After being injured in a motorcycle accident in 2014, my life just came unraveled. I lost my job, my apartment, pretty much everything. When I’d healed from my injury I had no idea how I was going to put my life back together and it just happened to be the season for picking blackberries. So I started picking. I spent the little money I had on some of mason jars, sugar, and pectin and made jam. A friend of mine had a peach tree so I picked those and made more jam. I made the trunk of my car into display area with a checkered tablecloth and a little wooden crate and went around selling the jam. People loved it. Using really ripe fruit lessened the need for added sugar so I would use only one half or even one third of the amounts called for in the recipes and I found raw sugar to have much better flavor. People loved it even more when they knew that. Then the holiday season came around and I started making pie fillings and preserving them as well. Blackberry, peach, apple. Before long I had a following. As customers returned again and again I expanded my inventory to include seven jam varieties, two of them having no sweetener added whatsoever, applesauce, pie fillings, and fresh baked pies. Nearly two years later, thanks to the unwavering support of over fifty regular customers and have just reached a major milestone in the development of my brand by being accepted as a vendor in my local farmer’s market. With applications in to three others, my goal this season is to participate in four regular weekly markets as well as other community events such as July Fourth Celebrations and possibly even the county fair. My ultimate goal is to grow Sustainable Sweets into a livelihood that will sustain me through law school.
This loan is special because:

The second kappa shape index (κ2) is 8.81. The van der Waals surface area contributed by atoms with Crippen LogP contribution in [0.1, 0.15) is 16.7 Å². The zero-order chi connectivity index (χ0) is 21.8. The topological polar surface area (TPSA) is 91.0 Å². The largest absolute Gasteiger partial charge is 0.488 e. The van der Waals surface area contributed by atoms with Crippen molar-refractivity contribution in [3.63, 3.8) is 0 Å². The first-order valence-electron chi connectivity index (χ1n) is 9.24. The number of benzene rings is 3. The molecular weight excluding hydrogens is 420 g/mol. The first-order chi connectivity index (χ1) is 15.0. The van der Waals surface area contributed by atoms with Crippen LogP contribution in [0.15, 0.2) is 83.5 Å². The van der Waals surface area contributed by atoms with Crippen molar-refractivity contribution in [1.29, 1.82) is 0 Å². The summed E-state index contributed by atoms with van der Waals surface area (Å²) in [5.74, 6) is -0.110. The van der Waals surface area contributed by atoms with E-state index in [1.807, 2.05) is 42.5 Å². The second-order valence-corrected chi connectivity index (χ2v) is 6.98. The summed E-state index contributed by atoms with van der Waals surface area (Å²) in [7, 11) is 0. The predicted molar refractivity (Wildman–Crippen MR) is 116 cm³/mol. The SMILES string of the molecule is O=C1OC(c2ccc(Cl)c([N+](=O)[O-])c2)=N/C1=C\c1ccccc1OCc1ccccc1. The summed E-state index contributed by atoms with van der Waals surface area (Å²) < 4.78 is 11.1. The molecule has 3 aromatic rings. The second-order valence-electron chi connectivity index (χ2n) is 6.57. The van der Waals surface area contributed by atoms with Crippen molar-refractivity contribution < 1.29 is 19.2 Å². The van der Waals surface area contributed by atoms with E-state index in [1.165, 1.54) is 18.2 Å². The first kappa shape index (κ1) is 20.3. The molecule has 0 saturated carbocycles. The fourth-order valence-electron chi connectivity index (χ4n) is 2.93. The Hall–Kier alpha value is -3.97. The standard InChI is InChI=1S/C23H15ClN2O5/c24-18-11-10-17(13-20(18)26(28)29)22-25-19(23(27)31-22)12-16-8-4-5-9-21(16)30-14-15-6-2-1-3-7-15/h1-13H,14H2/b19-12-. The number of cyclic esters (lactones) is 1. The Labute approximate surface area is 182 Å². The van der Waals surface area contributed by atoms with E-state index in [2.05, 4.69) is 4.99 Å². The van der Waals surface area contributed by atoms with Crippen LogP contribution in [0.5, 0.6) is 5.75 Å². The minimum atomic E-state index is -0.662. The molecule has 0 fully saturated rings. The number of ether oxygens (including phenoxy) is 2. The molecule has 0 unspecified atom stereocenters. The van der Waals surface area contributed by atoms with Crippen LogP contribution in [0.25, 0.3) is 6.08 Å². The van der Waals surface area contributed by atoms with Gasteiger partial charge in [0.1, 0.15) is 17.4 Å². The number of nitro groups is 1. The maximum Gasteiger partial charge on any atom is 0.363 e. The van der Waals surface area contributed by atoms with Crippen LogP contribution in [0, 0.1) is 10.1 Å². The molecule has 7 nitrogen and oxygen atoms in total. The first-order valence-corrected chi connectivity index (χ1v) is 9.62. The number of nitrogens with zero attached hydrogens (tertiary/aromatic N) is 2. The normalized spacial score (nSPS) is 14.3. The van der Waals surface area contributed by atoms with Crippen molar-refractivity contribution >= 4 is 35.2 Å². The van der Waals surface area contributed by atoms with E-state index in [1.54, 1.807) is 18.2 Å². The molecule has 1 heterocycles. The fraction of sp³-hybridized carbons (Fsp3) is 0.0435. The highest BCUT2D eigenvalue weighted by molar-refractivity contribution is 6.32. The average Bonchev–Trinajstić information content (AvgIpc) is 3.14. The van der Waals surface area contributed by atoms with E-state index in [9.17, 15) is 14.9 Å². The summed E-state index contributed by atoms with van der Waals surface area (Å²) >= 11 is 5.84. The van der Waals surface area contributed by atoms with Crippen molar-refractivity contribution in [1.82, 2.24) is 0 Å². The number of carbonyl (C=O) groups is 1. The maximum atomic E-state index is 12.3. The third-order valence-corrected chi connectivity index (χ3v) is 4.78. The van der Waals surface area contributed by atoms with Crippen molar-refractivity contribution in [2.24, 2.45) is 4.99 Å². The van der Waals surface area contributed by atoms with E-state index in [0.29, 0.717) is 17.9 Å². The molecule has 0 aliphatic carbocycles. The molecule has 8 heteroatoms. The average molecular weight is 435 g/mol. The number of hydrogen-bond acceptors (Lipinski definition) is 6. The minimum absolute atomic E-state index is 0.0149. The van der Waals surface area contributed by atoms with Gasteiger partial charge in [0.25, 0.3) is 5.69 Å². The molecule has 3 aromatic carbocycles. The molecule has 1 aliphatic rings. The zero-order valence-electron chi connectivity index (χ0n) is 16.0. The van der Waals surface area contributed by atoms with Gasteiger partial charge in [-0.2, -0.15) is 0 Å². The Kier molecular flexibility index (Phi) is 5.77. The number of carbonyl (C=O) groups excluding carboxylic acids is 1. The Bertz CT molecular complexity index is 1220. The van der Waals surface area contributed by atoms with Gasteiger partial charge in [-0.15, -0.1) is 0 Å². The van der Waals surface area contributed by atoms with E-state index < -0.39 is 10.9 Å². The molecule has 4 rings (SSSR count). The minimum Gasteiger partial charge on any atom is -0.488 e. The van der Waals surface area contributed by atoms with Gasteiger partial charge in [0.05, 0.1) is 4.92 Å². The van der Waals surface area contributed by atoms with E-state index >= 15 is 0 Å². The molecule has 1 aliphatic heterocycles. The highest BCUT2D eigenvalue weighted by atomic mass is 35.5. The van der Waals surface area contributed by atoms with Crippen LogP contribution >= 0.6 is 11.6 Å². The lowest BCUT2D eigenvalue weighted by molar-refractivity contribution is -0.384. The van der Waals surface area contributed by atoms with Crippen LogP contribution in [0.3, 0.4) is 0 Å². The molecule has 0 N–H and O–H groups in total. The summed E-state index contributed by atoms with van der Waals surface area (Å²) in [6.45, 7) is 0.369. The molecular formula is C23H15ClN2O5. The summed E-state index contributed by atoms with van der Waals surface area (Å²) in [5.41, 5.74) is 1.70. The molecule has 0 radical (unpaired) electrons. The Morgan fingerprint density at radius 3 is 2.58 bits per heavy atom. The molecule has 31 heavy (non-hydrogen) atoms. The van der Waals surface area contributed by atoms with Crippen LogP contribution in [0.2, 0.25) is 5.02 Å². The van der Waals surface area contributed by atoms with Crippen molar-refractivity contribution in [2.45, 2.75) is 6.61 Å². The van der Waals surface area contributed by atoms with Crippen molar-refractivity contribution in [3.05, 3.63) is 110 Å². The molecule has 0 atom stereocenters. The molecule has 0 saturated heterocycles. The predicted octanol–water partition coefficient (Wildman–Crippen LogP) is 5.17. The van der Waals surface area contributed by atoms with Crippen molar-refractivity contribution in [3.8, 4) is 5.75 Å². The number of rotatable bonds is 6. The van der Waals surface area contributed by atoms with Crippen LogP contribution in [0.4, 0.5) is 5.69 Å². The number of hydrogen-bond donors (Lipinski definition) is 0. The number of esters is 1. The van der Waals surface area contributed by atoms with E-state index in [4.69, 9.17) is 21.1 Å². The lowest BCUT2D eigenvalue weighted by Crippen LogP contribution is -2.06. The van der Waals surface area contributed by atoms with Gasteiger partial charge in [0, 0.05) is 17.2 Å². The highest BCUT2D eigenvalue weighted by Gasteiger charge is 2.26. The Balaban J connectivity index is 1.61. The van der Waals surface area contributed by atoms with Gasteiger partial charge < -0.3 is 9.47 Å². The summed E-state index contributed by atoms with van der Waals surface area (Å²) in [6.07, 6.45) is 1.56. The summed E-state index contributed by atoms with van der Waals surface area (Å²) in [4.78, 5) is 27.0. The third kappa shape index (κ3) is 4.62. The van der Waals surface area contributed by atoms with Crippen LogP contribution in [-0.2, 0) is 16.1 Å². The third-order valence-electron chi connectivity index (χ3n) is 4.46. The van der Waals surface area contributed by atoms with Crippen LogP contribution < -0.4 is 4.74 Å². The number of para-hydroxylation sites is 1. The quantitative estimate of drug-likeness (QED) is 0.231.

More about this loan
Sustainable Sweets is a home-based start up which offers a variety organic fruit jams, pies, all natural baked goods for sale at local farmer’s markets and other community events, as well as through my online store at www.sustainablesweets.com. I started out homeless, picking fruit from neighborhood trees (with permission, of course), using my friend’s kitchen to make jam, and selling it from the trunk of my car. Due to the quality of my products and my ability to market them effectively, I was able to build a strong customer base. And because I listened to and learn from my customers I was able to expand and perfect my product line and thus expanding my customer base even further. Before long I had a loyal following in two cities. Now, nearly two years later, I make my products in a commercial kitchen. As well, I’ve got my business license, am properly permitted through the county in which I live and do business, and was just accepted as a vendor to my first farmer’s market with pending applications to three others. I have a plan to purchase a mobile food facility and have it operating after close of market season, then expand into catering by mid to late 2017. Currently however, I am without my own vehicle which makes getting myself and my products to and from venues extremely difficult if not impossible . I am proud of what I have accomplished thus far, especially given the challenges I have faced and the limited resources I’ve had to draw from. I haven’t come this far just to come this far.
What is the purpose of this loan?
At a cost of between $3000-$4000, a van or truck makes it possible to transport myself and my products to the farmer’s markets where they are sold, as well as the day-to-day operations of by business. At present, these markets are my business’ primary source of income, however upon expansion to a mobile food facility, said vehicle will also serve to pull the trailer. Finally when the catering phase begins, it will facilitate the logistical aspect of that as well. At which time the remainder of the money will be used for a pressure canner, cookware, and serveware for catering.
Years in operation: 1 year – 3 years